WASHINGTON — Supreme Court nominee Neil Gorsuch refused to be drawn into a debate about dark money and disclosure of political ads during questioning by Sen. Sheldon Whitehouse (D-Rhode Island).
Whitehouse pointed to a $10 million ad campaign being mounted by supporters of his nomination, but whose actual backers had not been disclosed. The senator asked Gorsuch if there is a public interest in knowing who was contributing to that campaign.
The veteran U.S. appeals court judge responded that if Congress wanted there to more ad disclosure, it had "robust authority" to do so, but that he was not going to be drawn into politics and that it was not his fault if Congress had not passed such a law requiring the disclosure of so-called dark money.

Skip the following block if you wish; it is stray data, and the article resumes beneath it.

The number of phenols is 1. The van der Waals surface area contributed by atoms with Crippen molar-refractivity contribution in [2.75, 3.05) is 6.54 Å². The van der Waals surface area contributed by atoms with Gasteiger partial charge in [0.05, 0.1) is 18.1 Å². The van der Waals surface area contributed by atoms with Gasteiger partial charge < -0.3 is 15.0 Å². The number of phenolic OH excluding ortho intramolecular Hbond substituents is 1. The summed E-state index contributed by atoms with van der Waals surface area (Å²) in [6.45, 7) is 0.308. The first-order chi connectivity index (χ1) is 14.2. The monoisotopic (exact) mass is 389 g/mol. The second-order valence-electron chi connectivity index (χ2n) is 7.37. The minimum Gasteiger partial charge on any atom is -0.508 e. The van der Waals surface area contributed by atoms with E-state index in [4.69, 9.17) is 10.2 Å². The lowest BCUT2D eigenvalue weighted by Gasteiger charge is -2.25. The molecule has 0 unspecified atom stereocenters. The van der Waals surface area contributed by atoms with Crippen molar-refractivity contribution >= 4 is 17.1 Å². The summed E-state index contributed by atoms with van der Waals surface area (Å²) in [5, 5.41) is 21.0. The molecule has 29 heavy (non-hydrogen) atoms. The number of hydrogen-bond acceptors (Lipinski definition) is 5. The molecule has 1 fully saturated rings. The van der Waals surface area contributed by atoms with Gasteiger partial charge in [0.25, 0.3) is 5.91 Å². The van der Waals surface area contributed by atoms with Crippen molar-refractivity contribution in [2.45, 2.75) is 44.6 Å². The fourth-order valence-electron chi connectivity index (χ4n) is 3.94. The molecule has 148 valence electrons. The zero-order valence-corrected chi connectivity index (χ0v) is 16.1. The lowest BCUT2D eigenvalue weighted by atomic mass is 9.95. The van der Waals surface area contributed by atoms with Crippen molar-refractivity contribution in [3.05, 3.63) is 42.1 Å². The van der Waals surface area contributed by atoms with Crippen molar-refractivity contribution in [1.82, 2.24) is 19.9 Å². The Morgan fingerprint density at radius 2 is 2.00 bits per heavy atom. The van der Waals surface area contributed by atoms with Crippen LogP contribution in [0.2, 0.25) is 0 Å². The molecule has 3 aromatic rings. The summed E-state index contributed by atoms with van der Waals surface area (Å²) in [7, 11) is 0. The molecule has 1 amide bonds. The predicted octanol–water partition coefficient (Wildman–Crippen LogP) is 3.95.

Various Democratic legislative attempts to boost disclosure since the Citizens United decision have failed to gain traction, including with enough Democrats.
Gorsuch did say that that there was a value in anonymous speech, which the Supreme Court had found in a case where it concluded that disclosure could be a weapon to help silence people.
Whitehouse said that the Supreme Court had gotten into politics through the Citizens United decision — which allowed corporate funding of political ads — but Gorsuch said he saw it as judges presented with a case doing their best to decide it on the facts and the law.
He said judges make half the people unhappy 100% of the time and he did not question their motives. Whitehouse said in the case of Citizens United, it was more like making 90% of the people unhappy.
Whitehouse pressed the judge on whether the $10 million campaign pushing his nomination was of concern.
A slightly testy Gorsuch said there were a number of things he regretted about the nomination process, including the fact that Byron White's confirmation hearing took 90 minutes and he was allowed to smoke during it, as well as the fact that Gorsuch was putting his family through it. But he said that Congress made the laws, and if they wanted to pass a disclosure law, they could.
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